On Sunday May 6th, Serbs went to the polls to not only vote in a contested presidential election but also for parliament. The opposition party, the Serbian Progressive Party which was recently criticized for, ironically unlike its namesake, being "far right" did not win the election after all, despite winning the most number of seats in terms of a single party.
Instead, Serbia's Democratic Party and the Socialist Party formed a coalition, one which would be more EU-friendly. The two parties’ coalition in parliament will have 111 seats – enough to rule but by only a slim margin, and may cause difficulties for the coalition in the near future.
The presidential election will go into a second round. According to the Serbian-based Centre for Free Elections and Democracy, the incumbent president, Boris Tadic, won at least 26 per cent of the vote. Many criticized his opponent, Tomislav Nikolic for swaying to wherever “the wind blows” as a young resident of Belgrade put it recently to me. The Democratic Party and the Socialists have been on good terms since 2008 and offered their support to Tadic. He is expected to win in the run-off election on May 20th 2012.
Serbia is also criticized for not having come to terms with its past. May 9th was the 62nd anniversary of the Schuman Declaration, putting the idea of reconciliation and coming to terms with the past in everybody's minds. This also brought up the sooner-than-later possibility of Serbia’s membership to the EU as a topic to be discussed as early as next year.
But will the focus on EU membership for Serbia have any effect on the attitudes of Serbs? One of my sources from Belgrade wrote in reference to the elections, “We just don't support any of those choices given there.” The best thing the West can do is to “help Serbia [through] more investments, which can help suppress monopolies. Although that is not the best solution, with this kind of politics and political leaders Serbia has now, nothing else seems to do anything good for [the] Serbian people.” Dragan Stojkovic, an unemployed citizen, who recently lost his job was quoted in the Wall street Journal as saying he would vote for Tadic because of prospective EU membership. This would also imply further Western economic investment into Serbia’s economy.
However, investments and more money is not the only answer. Jelena Petrovic, a PhD candidate in the War Studies Department of King’s College London, wrote in her essay (which won the St. Gallen’s Wings of Excellence Award at the annual St. Gallen’s Symposium in Switzerland) about the increase of nationalist sentiments among the youth in the Western Balkans. Stating that “internationals” have “missed the obvious – the need to invest in [the] future at least as much as in presence.” She identified several factors as “weak links” in the chain contributing to this increase. They are the lack of the familial unit’s proactive involvement, the low quality of the educational system, the lack of objectivity in the media, and the “political elites’” use of “historical revisionism” to win seats in their respective parliaments. In other words – more money is not the only solution.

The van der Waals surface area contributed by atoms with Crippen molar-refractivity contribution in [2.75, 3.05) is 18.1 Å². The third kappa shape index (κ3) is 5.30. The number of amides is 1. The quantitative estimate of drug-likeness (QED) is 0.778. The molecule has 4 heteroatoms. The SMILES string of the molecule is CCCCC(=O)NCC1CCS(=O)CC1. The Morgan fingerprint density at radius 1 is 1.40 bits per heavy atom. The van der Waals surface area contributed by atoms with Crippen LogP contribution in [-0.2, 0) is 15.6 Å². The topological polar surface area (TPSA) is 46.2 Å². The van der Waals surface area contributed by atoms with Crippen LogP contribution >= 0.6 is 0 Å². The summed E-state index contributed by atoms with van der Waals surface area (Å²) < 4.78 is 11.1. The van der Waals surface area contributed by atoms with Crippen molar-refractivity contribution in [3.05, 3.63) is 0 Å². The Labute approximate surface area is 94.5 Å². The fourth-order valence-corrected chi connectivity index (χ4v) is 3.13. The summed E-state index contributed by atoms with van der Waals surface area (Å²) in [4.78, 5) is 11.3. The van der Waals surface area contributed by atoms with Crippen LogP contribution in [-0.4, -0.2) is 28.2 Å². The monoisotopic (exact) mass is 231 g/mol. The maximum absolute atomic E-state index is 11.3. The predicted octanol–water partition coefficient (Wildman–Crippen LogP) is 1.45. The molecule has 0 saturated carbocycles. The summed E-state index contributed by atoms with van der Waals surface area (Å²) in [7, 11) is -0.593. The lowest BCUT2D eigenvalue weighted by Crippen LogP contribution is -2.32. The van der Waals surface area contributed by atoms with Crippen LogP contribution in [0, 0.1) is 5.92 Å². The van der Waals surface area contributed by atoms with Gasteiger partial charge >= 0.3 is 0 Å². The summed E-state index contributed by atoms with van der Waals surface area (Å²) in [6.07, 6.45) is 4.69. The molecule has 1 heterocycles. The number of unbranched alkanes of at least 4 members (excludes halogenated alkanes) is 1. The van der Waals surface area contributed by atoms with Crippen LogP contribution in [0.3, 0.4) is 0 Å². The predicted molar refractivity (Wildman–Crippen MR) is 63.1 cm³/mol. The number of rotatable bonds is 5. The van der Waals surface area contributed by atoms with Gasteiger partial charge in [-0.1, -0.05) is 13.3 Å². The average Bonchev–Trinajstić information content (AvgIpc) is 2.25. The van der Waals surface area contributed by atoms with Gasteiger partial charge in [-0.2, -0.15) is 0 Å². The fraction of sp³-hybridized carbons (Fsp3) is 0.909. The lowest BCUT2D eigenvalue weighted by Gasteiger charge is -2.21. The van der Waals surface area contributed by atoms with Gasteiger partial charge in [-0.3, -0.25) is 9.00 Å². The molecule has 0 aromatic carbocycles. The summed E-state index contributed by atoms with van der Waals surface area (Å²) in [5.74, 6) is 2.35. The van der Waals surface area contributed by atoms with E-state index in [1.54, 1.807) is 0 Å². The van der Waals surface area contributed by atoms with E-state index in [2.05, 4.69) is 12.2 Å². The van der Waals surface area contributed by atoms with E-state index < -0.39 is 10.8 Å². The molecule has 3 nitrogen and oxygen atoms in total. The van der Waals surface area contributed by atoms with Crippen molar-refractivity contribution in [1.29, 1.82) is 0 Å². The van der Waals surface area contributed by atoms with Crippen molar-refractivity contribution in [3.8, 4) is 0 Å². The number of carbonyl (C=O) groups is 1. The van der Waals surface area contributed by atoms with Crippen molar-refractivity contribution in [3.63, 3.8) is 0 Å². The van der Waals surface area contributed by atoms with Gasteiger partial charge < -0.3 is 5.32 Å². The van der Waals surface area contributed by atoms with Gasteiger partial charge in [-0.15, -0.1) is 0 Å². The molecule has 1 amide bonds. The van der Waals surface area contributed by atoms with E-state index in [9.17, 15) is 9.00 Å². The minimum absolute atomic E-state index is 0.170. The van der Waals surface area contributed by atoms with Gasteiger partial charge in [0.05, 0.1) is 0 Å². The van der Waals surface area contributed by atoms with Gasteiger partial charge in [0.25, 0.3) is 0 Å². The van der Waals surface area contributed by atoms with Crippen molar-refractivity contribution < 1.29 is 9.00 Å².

In her discussion, Petrovic stressed that her observations pertain to the Western Balkans and not just Serbia. Her recommendations in her paper “Rising Nationalism…” were that the “international community” and the Western Balkans adopt a “medium to long term approach” as well as further cooperation between the international community and the region on projects such as a collaboration on writing “joint history textbook,” as well as youth exchanges.
The need for further improvement in media and education is definitely needed – not only according to Petrovic’s recommendations but also according to some of my friends in the region. One recently explained to me that it is not just about the younger generation, however. This distrust in the media and of politics and feeling of being “exploited by others” and the paranoia of the West “resulted in big problems for our people and poor standard[s]. So we don't trust anyone or think any knowledge is objective truth.”
The question that remains to be answered is whether change will occur – and how EU accession would help or attempt to “solve” Serbia’s internal problems. For now, it is up to Serbia. The decision is in their hands with the second run-off election less than less than nine days away
Maia Lazar is a student at the Jagiellonian University in Krakow, Poland, and an editorial intern with New Eastern Europe.